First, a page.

New College of Humanities: A New Model for Law?

AC Grayling’s inspired publicity campaign for the New College of Humanities is provoking a lot of debate.  I’ve got marking to do so I am not going to offer an even partially reasoned treaty on the rights and wrongs, but it may be worth noting this:
1. It’s a bit showbiz: which is why they’ve got  a lot of scientists and not many humanities stars (go on, name some and then think about what the problems are).
2. The law degree is very ordinary in its intent and design.  Tying to the London LLB is a step which makes life easy initially but will  inhibit genuine innovation.  There’s not even a legal ethics course (do they know this is likely to become compulsory?) [makes subtle bid for job, which has already been ruined by point 1]
3. The idea of injecting some broader liberal education around ethics/science etc. IS an interesting one – though not entirely novel (lots of law schools do a bit of this integrated into courses  for instance)- I’d like to see more of this kind of thinking around law courses in particular.
4. Contact time on the course is low, outside of lectures.  One on one tutorials will play well (they appear to be only once a week).  To me the value to cost ratio given the £9k hike is, erm, difficult to justify.
5. A lecture based course suggests the College does not have it’s eye on best educational practice.  The teaching style is more about marketing than about what works.
6. Most of the teaching will not be by the ‘stars’.  Indeed, they’ll struggle to get genuinely inspirational law stars that can also teach.  Indeed (x2), who are they?  I’d actually be really interested in readers’ thoughts on that: who do YOU think are the stars?
7. Law firms will like it.  It looks feels and smells like Oxbridge, has a plausible – but conventional – approach to merit and may be even more socially selective.
8. Up to 80% will be paying the full fee.  It remains to be seen how much further than 20% paying less they can go.  I can’t speculate on this in an informed way.
9. They are emphasising teaching, but is there real substance behind this?  Most universities have not, in my opinion, got the extent to which the fees shift will bring a real shift in emphasis away from research and back to teaching.  This means NCH have an opportunity to carve out a reputation quickly.
10. We can expect more, not less of this.  The government’s fee system is completely unsustainable.  They may shrink the publicly supported sector by reducing student numbers (and help these kinds of colleges thrive) or they will take the cap off the fees and allow full-blooded competition.  A retrograde but inevitable step.  NCH, for all the complaints, have already had a good start on establishing a brand (even if it is one, I would argue, based on a rather slim version of what constitutes good education).  I think they will thrive in spite of the eye watering fees.
11. Indeed, the fee may help them.  Consumers are a bit daft.  They take price as a signal of quality.  Star dust, the whiff of Oxbridge and megabuck entry fees.  And every switched on parent in the country knows about them.  No wonder the venture capitalists are involved.
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About Richard Moorhead

Director of the Centre for Ethics and Law and Professor of Law and Professional Ethics at the Faculty of Laws, University College London with an interest in teaching and research on the legal ethics, the professions, legal aid, access to justice and the courts.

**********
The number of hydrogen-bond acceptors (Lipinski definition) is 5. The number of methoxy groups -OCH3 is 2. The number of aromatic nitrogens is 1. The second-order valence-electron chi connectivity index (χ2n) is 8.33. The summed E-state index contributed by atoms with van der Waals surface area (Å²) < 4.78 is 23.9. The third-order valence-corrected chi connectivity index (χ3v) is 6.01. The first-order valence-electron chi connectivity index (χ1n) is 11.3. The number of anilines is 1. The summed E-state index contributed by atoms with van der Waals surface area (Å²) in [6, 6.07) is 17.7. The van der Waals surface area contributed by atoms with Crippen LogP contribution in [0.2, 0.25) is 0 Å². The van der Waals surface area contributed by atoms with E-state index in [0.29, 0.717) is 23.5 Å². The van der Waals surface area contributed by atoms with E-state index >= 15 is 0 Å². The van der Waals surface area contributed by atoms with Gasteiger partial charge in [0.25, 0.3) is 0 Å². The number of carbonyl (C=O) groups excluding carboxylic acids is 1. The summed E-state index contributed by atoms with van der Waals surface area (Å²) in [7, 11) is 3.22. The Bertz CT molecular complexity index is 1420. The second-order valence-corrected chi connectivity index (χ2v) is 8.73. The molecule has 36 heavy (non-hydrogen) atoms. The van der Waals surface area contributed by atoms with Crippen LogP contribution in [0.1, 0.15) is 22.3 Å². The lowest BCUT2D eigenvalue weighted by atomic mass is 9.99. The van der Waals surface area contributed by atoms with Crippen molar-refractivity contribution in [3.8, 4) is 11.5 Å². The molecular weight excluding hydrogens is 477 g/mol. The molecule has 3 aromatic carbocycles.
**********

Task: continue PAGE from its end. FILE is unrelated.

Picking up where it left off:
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3 Responses to New College of Humanities: A New Model for Law?

  1. Justicia says:

    They have Ronald Dworkin as their celebrity figurehead for law. In terms of who a celebrity is, I’d say that any academics who have their names on the top practitioners guides or reading materials will be regarded celebrities by those already in the profession or education, but to prospective 6th formers? No one who actually teaches law. Maybe Shami Chakrabati, and Lord Grabiner QC for football fans.

    It’s a bit worrying to see this course of action. I’m a Cambridge student myself, and believe that while discrimination likely happens in the admissions process, it would be completely incomparable to an £18,000 a year institution with private selection processes.

    Further, their strategy of poaching ‘A-list’ academics for the humanities could really become a runaway phenomenon. As they have no science or material facilities to upkeep, they already go into recruiting with a huge financial advantage. Factor in the double fees and it starts to get ridiculous.

    That said, I wonder how succesful it will be. As you’ve said, there is clearly little chance of having regular 1-1 supervisions with the likes of Dworkin, Dawkins et al, and without the institutional reputation that other universities have (not to mention the important fact that, offering no masters of PhD courses, there is no postgraduate community to encourage research and further teaching) I don’t see how a law course at NCH could really be first rate in the first few years of operation.

    That’s to say nothing about their ridiculous poaching of sylabi : http://www.guardian.co.uk/education/2011/jun/06/ac-grayling-private-university-syllabus

  2. Pingback: New College of the Humanities – Oh, the humanity! | botzarelli

  3. Gillian Palmer says:

    My current star lecturer is Professor Alistair Hudson at QMC. Not only has he written the first new practitioners textbook on Equity and Trusts for 150 years, but from his podcasts he clearly can teach and inspire as well.

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